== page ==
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Alexandre Desplat and Philomena


Since beginning his career in France in 1985, Alexandre Desplat has scored 150 films including two Best Picture winners. His first Golden Globe nomination came in 2004 for Girl with a Pearl Earring, and he won that same accolade in 2007 for The Painted Veil. That same year, Desplat received his first Oscar nomination for The Queen, and has since been Oscar-nominated for The Curious Case of Benjamin Button, Fantastic Mr. Fox, The King’s Speech, and Argo. Other recent credits include Zero Dark Thirty, The Tree of Life, and Harry Potter and the Deathly Hallows Parts 1 and 2. Desplat has become the composer of choice for numerous acclaimed filmmakers, having scored multiple films for Wes Anderson (Moonrise Kingdom), Roman Polanski (The Ghost Writer), and George Clooney (the upcoming The Monuments Men).
One of Desplat’s most consistent collaborations has been with Oscar-nominated filmmaker Stephen Frears, which has included The Queen, Cheri, and Tamara Drew. Frears’ latest film, Philomena, finds Desplat back in the Oscar race, along with star Judi Dench (Shakespeare in Love), and co-star and co-writer Steve Coogan (Tropic Thunder). Philomena recounts the true story of journalist Martin Sixsmith (Coogan) helping the title character (Dench) find her long-lost son, which may involve uncovering one or more horrible secrets being tightly guarded by the convent where Philomena was held captive after becoming pregnant as a teenager.

I recently had the pleasure of talking with Desplat about his collaboration with Frears and their latest film. Here’s what Desplat shared with me about finding the themes for this unique film, recording at Abbey Road Studios, and working with the some of the best musicians in the world on Philomena.

Jackson Truax: You received your first Oscar nomination in 2007 for The Queen. What impact did that first nomination have on your life or career?

Alexandre Desplat: The Oscar, it’s the holy grail of anyone working in cinema… If you look in the history of cinema, you see that most of the great actors, directors, and composers, have been delighted to be members of the Academy. Whether they received it or not… Being nominated, which means being recognized by your peers, is something huge. I love so many French composers who have been nominated. So it was really important… In terms of career…Girl with a Pearl Earring opened a wide range of possibilities. Because my work was heard. Because a movie I worked on was seen. When you have a movie that has an Oscar nomination, it’s also a movie that can be seen. The music can be heard. So it gives you a new range of directors that have heard your work in movies… It’s a new chapter.

JT: How did you initially come to work with Stephen Frears? How has your collaboration evolved through several films, up to and including Philomena?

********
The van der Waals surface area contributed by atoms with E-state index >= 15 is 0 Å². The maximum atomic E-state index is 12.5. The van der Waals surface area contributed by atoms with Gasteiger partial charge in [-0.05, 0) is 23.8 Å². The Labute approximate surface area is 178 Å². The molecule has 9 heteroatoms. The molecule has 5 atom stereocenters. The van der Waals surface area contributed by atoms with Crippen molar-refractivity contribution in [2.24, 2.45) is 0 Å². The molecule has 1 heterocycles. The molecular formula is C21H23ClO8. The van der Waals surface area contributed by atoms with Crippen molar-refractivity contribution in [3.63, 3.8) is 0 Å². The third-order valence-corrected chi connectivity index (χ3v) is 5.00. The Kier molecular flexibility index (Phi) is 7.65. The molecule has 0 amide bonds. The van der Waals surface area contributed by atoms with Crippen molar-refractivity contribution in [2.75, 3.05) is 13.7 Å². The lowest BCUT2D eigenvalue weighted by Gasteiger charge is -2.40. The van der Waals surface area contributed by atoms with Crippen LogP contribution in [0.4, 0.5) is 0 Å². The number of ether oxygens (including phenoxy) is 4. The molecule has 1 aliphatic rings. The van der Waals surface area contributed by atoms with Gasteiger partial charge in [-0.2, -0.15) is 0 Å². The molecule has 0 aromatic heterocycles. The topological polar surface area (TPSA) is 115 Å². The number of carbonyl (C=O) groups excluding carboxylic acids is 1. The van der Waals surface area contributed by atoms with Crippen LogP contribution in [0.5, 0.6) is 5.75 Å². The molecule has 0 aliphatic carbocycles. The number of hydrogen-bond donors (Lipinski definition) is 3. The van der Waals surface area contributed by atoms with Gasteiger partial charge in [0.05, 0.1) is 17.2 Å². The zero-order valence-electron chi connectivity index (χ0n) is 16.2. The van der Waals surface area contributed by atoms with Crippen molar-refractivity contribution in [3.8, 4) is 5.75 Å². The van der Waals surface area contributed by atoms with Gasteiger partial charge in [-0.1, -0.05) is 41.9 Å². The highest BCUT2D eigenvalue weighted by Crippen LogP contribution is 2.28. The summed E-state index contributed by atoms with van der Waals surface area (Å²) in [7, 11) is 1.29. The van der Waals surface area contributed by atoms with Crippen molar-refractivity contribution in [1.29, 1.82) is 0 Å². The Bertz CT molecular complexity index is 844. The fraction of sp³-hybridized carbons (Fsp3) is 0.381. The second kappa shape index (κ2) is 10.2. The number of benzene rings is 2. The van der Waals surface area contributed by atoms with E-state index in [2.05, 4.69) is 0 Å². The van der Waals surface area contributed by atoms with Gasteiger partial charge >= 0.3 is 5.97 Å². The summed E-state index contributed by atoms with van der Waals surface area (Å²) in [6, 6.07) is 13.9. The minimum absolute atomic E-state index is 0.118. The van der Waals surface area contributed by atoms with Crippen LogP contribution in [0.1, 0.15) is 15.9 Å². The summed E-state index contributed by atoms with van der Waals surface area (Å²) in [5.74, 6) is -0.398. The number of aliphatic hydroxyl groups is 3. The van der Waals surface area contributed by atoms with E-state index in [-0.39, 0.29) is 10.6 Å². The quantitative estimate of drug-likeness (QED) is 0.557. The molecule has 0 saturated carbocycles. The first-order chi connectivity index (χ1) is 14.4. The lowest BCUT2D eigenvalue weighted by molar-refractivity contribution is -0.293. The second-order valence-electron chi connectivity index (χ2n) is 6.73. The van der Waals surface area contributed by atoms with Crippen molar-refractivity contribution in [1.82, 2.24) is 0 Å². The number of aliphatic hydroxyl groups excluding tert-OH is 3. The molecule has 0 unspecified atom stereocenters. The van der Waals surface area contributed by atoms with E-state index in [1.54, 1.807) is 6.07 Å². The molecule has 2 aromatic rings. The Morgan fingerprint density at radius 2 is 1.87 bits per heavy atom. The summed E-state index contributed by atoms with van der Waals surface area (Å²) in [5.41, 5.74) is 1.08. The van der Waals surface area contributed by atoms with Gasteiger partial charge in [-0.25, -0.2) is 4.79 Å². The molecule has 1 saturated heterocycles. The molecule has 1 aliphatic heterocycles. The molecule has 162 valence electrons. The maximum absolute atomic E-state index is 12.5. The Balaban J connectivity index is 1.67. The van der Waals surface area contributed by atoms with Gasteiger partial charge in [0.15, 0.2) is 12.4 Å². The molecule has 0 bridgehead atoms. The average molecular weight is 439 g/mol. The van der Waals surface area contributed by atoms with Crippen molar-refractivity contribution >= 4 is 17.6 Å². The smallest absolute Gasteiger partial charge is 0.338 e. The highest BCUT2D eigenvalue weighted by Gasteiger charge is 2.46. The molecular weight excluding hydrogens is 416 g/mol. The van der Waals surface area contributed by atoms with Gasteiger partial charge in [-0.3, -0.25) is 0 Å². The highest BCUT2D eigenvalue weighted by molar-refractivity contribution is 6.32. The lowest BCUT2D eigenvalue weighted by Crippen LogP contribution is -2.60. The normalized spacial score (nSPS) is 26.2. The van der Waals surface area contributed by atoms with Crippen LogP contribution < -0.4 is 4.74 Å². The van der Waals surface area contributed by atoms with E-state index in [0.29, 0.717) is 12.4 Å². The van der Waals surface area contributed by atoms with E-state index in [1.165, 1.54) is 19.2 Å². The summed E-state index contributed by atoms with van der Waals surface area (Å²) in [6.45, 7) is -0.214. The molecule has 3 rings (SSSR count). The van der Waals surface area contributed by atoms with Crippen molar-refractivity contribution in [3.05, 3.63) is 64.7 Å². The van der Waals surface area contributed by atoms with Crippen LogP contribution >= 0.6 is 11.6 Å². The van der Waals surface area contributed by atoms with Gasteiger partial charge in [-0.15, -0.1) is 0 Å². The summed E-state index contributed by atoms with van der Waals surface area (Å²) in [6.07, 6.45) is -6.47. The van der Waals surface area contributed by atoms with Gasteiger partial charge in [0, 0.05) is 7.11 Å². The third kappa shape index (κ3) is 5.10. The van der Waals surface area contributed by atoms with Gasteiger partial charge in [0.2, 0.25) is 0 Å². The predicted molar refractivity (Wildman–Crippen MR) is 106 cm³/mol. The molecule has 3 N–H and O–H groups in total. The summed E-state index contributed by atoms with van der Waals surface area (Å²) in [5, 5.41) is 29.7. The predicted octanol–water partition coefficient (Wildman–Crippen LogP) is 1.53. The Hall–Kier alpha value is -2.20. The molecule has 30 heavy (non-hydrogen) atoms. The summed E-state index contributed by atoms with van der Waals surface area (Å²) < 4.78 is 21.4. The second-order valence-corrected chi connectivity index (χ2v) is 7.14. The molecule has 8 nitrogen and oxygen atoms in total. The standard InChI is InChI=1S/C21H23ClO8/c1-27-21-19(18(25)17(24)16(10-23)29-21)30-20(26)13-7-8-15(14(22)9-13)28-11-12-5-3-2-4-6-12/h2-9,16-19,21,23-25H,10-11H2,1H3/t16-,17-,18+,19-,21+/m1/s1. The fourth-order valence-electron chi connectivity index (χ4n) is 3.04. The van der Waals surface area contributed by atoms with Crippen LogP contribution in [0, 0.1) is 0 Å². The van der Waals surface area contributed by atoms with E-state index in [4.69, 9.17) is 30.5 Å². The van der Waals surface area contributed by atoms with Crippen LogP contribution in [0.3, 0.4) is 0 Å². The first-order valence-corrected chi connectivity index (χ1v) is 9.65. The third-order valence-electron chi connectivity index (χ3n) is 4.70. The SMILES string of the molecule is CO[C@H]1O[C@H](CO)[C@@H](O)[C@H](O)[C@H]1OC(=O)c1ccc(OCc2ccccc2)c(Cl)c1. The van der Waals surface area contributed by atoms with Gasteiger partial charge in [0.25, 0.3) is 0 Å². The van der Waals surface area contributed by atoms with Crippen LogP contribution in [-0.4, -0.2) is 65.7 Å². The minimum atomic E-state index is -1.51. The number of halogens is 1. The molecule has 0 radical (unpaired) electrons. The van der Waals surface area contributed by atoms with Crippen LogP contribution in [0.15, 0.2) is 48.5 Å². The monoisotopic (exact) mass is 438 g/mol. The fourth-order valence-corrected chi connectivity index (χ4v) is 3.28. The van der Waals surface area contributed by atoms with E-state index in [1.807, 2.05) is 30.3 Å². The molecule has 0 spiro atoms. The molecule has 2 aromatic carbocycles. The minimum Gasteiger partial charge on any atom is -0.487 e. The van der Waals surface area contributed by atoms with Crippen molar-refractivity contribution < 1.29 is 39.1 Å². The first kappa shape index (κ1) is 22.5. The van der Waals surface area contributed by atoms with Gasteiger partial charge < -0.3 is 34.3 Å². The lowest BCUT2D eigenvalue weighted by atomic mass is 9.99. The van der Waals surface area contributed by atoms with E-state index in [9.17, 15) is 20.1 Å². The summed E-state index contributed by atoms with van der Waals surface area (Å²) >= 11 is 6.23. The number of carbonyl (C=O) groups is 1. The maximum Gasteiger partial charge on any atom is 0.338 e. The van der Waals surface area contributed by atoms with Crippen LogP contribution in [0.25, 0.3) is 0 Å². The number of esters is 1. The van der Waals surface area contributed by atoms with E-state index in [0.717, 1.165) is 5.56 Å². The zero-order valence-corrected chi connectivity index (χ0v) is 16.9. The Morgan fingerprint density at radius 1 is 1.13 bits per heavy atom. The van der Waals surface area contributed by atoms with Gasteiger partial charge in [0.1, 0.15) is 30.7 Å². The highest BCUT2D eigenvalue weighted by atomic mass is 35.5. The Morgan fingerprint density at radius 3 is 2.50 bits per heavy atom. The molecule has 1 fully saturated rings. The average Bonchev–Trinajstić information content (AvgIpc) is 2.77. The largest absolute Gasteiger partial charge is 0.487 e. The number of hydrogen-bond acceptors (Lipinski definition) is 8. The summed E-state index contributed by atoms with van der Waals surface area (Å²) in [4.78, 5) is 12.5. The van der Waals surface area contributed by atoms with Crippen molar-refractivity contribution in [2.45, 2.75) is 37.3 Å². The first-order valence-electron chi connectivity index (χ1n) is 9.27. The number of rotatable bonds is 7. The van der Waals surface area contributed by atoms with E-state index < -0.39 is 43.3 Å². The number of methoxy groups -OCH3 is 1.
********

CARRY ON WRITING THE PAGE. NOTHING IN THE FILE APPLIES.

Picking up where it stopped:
Desplat: He was looking for a composer for The Queen. He had followed my work… Before American movies, I had scored more than fifty features in France… Especially one director that I think he really likes, French director Jacques Audiard. His last two movies were A Prophet and Rust and Bone. At the time, there was a movie called Read My Lips, which [Stephen] really liked. He had noticed the music. So when he started working on The Queen, he just thought about me. He updated his knowledge by watching The Beat That My Heart Skipped, which was Jacques Audiard’s latest movie at the time. Then he called me. He’s always been one of my idols. And has been for a long time. Of course, he’s made so many movies. The great thing about Stephen is his ability to direct a very social, dark movie set in the country of England… He’s got the social content, and a great wit. I guess that’s where we meet each other very, very well. We like to have a great spirit together.

JT: What’s the process of working with Stephen Frears on a film? How much direction does he give you either at the beginning or throughout a project?

Desplat: Stephen is very open-minded. He expects his actors and his collaborators to be inventive. He doesn’t want to frame them too much… He does have a way that’s very smooth and very open. So at first when we start a film, we talk about it. We say out loud what we dislike or what we should avoid. Then we just go to work. And I suggest things. Then he can pick and choose. And he guides me when he thinks it’s too dark or not dark enough; or not emotional enough, all these things. When I saw The Queen [before it was scored] I remember, I said at the screening… “Do you need the score?” Because the movie was great as it was. He insisted, “No. We do need the score.” But there was no guidance. His movies are the bonds of emotion and wit and energy. He’s got a great sense of camera movement. There’s a great fluidity. All of these elements are musical; are part of the musical language… So it does help.

JT: Your scores are so varied. Does writing a score like Fantastic Mr. Fox or Argo feel the same as writing Philomena? Or are they different challenges creatively?

Desplat: Each movie is a big challenge. It’s tough. You’re offered a film and you see the timeline in front of you. You know that it’s a new challenge. It’s a new hill, or mountain to climb. The challenge of the work that I do is to be able to, during a very restrained, contained frame, to be able go from scoring, frame-by-frame…within nine months, a very dark movie to a big blockbuster… You can write for a solo instrument or a big opera. You have all these tools that you can use… In that respect, being able to go from one style of film to another is a blessing. Because I can put myself in danger. And enjoy doing what I do. To do the same type of films all the time would be a nightmare. For me, and for the people who listen to the music, that would sound the same on and on. So it’s one of the most appealing things of my job. To be able to do Fantastic Mr. Fox, Harry Potter, and Argo.